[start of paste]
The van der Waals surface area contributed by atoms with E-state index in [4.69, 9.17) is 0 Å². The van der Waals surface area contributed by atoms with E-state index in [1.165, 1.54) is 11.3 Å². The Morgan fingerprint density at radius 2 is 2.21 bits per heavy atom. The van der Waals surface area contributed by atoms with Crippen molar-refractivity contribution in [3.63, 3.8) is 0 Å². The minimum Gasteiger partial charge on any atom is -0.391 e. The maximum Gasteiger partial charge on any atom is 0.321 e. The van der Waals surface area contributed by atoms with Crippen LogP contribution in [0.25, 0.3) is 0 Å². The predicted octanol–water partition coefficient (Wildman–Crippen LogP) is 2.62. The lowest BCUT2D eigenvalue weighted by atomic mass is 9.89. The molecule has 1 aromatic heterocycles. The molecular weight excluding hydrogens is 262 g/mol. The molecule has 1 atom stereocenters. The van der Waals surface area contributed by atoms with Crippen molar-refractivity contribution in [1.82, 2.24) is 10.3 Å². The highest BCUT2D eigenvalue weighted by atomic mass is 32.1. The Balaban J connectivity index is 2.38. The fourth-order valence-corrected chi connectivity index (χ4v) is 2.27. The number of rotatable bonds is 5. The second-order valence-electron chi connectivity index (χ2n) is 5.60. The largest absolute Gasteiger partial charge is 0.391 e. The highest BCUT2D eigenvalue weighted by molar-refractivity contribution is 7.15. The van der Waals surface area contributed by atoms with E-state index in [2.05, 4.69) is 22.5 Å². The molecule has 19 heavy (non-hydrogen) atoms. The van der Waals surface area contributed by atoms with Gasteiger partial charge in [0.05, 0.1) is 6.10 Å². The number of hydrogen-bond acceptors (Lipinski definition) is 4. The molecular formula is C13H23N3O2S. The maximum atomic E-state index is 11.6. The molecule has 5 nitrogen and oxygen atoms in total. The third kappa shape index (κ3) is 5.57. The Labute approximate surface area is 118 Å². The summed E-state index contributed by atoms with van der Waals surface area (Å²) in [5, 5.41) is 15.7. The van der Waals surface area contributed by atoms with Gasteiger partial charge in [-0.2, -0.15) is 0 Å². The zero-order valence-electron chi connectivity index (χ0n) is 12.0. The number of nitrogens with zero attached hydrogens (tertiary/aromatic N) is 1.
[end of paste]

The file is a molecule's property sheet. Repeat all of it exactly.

The van der Waals surface area contributed by atoms with E-state index in [4.69, 9.17) is 0 Å². The van der Waals surface area contributed by atoms with E-state index in [1.165, 1.54) is 11.3 Å². The Morgan fingerprint density at radius 2 is 2.21 bits per heavy atom. The van der Waals surface area contributed by atoms with Crippen molar-refractivity contribution in [3.63, 3.8) is 0 Å². The minimum Gasteiger partial charge on any atom is -0.391 e. The maximum Gasteiger partial charge on any atom is 0.321 e. The van der Waals surface area contributed by atoms with Crippen LogP contribution in [0.25, 0.3) is 0 Å². The predicted octanol–water partition coefficient (Wildman–Crippen LogP) is 2.62. The lowest BCUT2D eigenvalue weighted by atomic mass is 9.89. The molecule has 1 aromatic heterocycles. The molecular weight excluding hydrogens is 262 g/mol. The molecule has 1 atom stereocenters. The van der Waals surface area contributed by atoms with Crippen molar-refractivity contribution in [1.82, 2.24) is 10.3 Å². The highest BCUT2D eigenvalue weighted by atomic mass is 32.1. The Balaban J connectivity index is 2.38. The fourth-order valence-corrected chi connectivity index (χ4v) is 2.27. The number of rotatable bonds is 5. The second-order valence-electron chi connectivity index (χ2n) is 5.60. The largest absolute Gasteiger partial charge is 0.391 e. The highest BCUT2D eigenvalue weighted by molar-refractivity contribution is 7.15. The van der Waals surface area contributed by atoms with E-state index in [2.05, 4.69) is 22.5 Å². The molecule has 19 heavy (non-hydrogen) atoms. The van der Waals surface area contributed by atoms with Gasteiger partial charge in [0.05, 0.1) is 6.10 Å². The number of hydrogen-bond acceptors (Lipinski definition) is 4. The molecular formula is C13H23N3O2S. The maximum atomic E-state index is 11.6. The molecule has 5 nitrogen and oxygen atoms in total. The third kappa shape index (κ3) is 5.57. The Labute approximate surface area is 118 Å². The summed E-state index contributed by atoms with van der Waals surface area (Å²) in [5, 5.41) is 15.7. The van der Waals surface area contributed by atoms with Gasteiger partial charge in [-0.2, -0.15) is 0 Å². The zero-order valence-electron chi connectivity index (χ0n) is 12.0. The number of nitrogens with zero attached hydrogens (tertiary/aromatic N) is 1.